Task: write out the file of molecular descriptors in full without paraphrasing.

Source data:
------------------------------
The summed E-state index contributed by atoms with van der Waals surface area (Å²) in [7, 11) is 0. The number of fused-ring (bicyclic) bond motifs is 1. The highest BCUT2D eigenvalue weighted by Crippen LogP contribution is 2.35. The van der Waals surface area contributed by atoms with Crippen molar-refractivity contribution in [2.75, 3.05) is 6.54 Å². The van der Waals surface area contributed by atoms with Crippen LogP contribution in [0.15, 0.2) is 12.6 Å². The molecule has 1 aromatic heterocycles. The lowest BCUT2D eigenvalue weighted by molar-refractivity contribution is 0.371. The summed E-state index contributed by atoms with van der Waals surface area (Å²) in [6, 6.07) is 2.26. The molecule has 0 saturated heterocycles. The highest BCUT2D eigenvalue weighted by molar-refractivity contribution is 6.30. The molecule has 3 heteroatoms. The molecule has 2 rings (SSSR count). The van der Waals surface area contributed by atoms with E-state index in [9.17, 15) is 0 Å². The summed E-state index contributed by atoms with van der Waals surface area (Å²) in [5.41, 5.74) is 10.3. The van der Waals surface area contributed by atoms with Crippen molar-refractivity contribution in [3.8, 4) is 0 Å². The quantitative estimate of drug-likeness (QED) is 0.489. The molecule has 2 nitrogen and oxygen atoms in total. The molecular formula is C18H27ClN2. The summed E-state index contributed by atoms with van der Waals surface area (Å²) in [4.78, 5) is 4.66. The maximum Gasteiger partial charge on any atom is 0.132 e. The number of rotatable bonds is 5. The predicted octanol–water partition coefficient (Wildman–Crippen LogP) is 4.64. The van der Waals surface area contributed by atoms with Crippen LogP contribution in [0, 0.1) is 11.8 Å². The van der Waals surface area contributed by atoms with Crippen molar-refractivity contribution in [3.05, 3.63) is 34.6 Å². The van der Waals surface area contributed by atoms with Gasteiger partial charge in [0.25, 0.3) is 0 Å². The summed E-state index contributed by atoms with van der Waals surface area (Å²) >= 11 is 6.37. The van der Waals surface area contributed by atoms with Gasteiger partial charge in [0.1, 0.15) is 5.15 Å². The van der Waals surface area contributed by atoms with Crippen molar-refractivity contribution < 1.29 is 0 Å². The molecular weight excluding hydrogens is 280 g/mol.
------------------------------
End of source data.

The summed E-state index contributed by atoms with van der Waals surface area (Å²) in [7, 11) is 0. The number of fused-ring (bicyclic) bond motifs is 1. The highest BCUT2D eigenvalue weighted by Crippen LogP contribution is 2.35. The van der Waals surface area contributed by atoms with Crippen molar-refractivity contribution in [2.75, 3.05) is 6.54 Å². The van der Waals surface area contributed by atoms with Crippen LogP contribution in [0.15, 0.2) is 12.6 Å². The molecule has 1 aromatic heterocycles. The lowest BCUT2D eigenvalue weighted by molar-refractivity contribution is 0.371. The summed E-state index contributed by atoms with van der Waals surface area (Å²) in [6, 6.07) is 2.26. The molecule has 0 saturated heterocycles. The highest BCUT2D eigenvalue weighted by molar-refractivity contribution is 6.30. The molecule has 3 heteroatoms. The molecule has 2 rings (SSSR count). The van der Waals surface area contributed by atoms with E-state index in [9.17, 15) is 0 Å². The summed E-state index contributed by atoms with van der Waals surface area (Å²) in [5.41, 5.74) is 10.3. The van der Waals surface area contributed by atoms with Crippen molar-refractivity contribution in [3.8, 4) is 0 Å². The quantitative estimate of drug-likeness (QED) is 0.489. The molecule has 2 nitrogen and oxygen atoms in total. The molecular formula is C18H27ClN2. The summed E-state index contributed by atoms with van der Waals surface area (Å²) in [4.78, 5) is 4.66. The maximum Gasteiger partial charge on any atom is 0.132 e. The number of rotatable bonds is 5. The predicted octanol–water partition coefficient (Wildman–Crippen LogP) is 4.64. The van der Waals surface area contributed by atoms with Crippen LogP contribution in [0, 0.1) is 11.8 Å². The van der Waals surface area contributed by atoms with Crippen molar-refractivity contribution in [3.05, 3.63) is 34.6 Å². The van der Waals surface area contributed by atoms with Gasteiger partial charge in [0.25, 0.3) is 0 Å². The summed E-state index contributed by atoms with van der Waals surface area (Å²) >= 11 is 6.37. The van der Waals surface area contributed by atoms with Gasteiger partial charge in [0.1, 0.15) is 5.15 Å². The van der Waals surface area contributed by atoms with Crippen molar-refractivity contribution < 1.29 is 0 Å². The molecular weight excluding hydrogens is 280 g/mol.